The Lagree Fitness Method: What It Is and Where to Take It
The Pilates off-shoot works your muscles to the breaking point for a body-transforming workout.
There’s a new Pilates spin-off hitting the national workout scene called the Lagree Fitness Method. According to a Women’s Health report, Sebastien Lagree, an L.A. fitness guru, created the program because he noticed some of his clients doing cardio right after their Pilates sessions, presumably because they didn’t feel like they’d burned enough calories during class. Inspired, Lagree created a high-intensity, low-impact workout that he promises will achieve near-immediate results by combining cardiovascular exercise with movements that work your muscles to their breaking point. In fact, a key pillar of the method is working your body to the point of muscle failure (sounds fun, right?). By not allowing muscles to relax for even a second, he says, new muscles will form and your metabolic rate goes up.
The workout is centered on Lagree’s souped-up version of the traditional Pilates reformer, a vaguely torturous looking machine that ups resistance to fine-tune flexibility, core strength, and endurance. Lagree’s model is called the Megaformer, and, according to the method’s website, its “compound pivot bar allows you to do full range of motion without adding any excessive stress on the joints and on the spine.” The machine also allows students to change position quickly to keep the heart rate up and muscles working.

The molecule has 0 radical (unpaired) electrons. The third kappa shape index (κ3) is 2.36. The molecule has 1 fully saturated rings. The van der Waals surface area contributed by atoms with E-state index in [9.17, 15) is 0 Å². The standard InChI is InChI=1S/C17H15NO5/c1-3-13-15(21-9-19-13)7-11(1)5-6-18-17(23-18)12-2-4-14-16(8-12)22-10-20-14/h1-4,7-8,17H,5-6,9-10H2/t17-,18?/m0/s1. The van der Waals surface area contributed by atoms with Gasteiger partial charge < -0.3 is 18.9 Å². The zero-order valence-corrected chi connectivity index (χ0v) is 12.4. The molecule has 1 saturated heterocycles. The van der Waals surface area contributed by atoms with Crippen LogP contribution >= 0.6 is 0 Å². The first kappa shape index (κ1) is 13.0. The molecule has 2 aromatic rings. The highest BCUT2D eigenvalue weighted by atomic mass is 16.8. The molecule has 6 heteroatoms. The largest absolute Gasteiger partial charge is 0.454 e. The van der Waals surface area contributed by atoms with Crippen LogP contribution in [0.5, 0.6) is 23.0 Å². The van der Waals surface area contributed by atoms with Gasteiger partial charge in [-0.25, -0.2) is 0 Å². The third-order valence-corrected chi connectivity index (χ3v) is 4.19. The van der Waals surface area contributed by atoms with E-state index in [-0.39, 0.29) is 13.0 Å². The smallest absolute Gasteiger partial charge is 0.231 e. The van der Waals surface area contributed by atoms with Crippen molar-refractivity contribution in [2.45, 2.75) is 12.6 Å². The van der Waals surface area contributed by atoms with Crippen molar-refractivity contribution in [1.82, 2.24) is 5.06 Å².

Sound like something you’d want to try? You’re in luck. The Studio Empower, located in Newton, opened its doors as one of Massachusetts’ only Lagree Fitness studios (Boston Pilates Plus in Lexington is another) earlier this year. Kimberly Negron, the studio’s co-owner says, “Each exercise can be modified to be harder or easier depending on one’s ability, and through the variations, you can still work the same muscles to a different degree.”
The Studio Empower claims that it is the first in the world to offer the latest model of the Megaformer, the Megaformer M3. The machine uses springs and cables to create both resistance and counter-resistance for a workout that tones muscles but, according to the Studio Empower’s website, “reduc[es] stress on the joints and connective tissues.”
Negron explains that Lagree created the Megaformer to make up for the “shortcomings” he saw in the traditional reformer. (Though it is worth noting that Lagree doesn’t seem to have many credentials aside from being certified to teach Pilates, so we have our doubts, especially since Joseph Pilates’ reformer was constructed after years of studying anatomy.)
Still, Negron stands by the workout. “The key differentiator to the Lagree Fitness Method,” she says, “is that every series of muscles works each muscle group until fatigue before moving on to the next.”
Like most Pilates classes, the 45-minute classes aren’t cheap—a single drop-in class is $35—but there are package deals available and your first class is $10.
The Studio Empower, 81 Union St., Newton, 617-467-5451; thestudioempower.com.